Americorps VISTA Spotlight: Marina Vergara

What has been the most rewarding aspect of your work with coalitions this year? 

The most rewarding aspect of my coalition work this year thus far has been the relationship building I’ve been able to do. I’ve met some amazing, passionate leaders, and although we aren’t able to meet in person, we’ve still been able to connect and build relationships.

How has your previous experience, either educational, work, life, or some combination of all of these, informed your work with coalitions? 

My work as an Agriculture Extension Agent with the Peace Corps, along with my role as a canvasser with Greenpeace, have shown me the power of community organizing, and the importance of active listening. The biggest lessons that my previous experiences have taught me is that community leaders know exactly what to do, and sometimes, to get from point A to point B, all it requires is a little bit of creativity and/or connecting to resources. My role allows me to spend time being creative and making these connections, so that community leaders and their organizations can continue their impactful work with no delay, and expand their impact, with the help of collaboration.

What are you learning about the issues of hunger and poverty in your work with coalitions? 

I am learning just how complex these issues are, and how intersectional they are as well. The vast amount of organizations we work with that each focus on very different issues – from advocates for individuals with disabilities to those who provide meals for the hungry to school districts with farm to school programs – who come together to increase food security and alleviate poverty for their community is amazing.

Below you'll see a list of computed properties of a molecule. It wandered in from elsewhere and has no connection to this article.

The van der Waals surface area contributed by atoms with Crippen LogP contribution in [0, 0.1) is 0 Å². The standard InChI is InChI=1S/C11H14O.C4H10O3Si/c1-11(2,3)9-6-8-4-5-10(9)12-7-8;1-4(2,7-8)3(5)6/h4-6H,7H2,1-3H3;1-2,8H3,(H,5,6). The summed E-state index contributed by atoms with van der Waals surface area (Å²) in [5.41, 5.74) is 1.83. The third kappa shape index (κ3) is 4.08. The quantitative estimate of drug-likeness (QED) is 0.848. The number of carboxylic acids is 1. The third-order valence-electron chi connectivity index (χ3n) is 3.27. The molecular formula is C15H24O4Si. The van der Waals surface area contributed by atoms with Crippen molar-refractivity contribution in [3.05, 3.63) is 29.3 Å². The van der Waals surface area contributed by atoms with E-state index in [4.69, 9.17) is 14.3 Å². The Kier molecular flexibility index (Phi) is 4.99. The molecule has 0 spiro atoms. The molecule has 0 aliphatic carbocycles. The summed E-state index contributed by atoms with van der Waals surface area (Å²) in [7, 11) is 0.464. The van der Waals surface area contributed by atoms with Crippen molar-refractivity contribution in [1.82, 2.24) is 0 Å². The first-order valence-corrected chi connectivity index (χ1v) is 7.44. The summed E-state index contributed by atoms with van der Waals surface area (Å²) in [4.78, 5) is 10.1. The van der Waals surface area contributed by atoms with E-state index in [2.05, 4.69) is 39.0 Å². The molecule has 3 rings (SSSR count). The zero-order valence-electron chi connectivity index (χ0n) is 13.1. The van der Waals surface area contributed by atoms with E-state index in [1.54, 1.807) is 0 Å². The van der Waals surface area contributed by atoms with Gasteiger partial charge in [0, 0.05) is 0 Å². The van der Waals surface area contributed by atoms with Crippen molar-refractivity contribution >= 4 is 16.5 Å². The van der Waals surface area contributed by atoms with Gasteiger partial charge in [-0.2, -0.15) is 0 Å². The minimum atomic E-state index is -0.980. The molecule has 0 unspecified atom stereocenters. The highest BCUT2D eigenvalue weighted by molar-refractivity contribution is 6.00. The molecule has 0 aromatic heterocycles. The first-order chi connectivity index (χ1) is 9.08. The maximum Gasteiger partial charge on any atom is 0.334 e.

What are you learning about institutions and individuals working to alleviate hunger and poverty in your regions? 

I’ve learned that individuals and organizations in my region understand the importance of collaboration and are excited about it. Each organization sees their respective work as important, and simultaneously sees their work as a part of the bigger picture. There is a desire to stop working in silos and to start working as a team.

What is a “Big Idea” you have that you would like to see implemented by coalitions to address hunger and poverty in your regions? 

I would like to see the coalitions I work with continue to implement work around the ideas of food justice and food sovereignty. Although there is a stigma around agricultural work in the area, there are individuals and organizations pushing back, emphasizing the variety of opportunities around careers in agriculture, the importance of ownership around how your food is grown, and designing community driven projects to increase food security in areas of the community that are marginalized.



Marina Vergara is an Americorps VISTA in BCHP’s South Texas Office.

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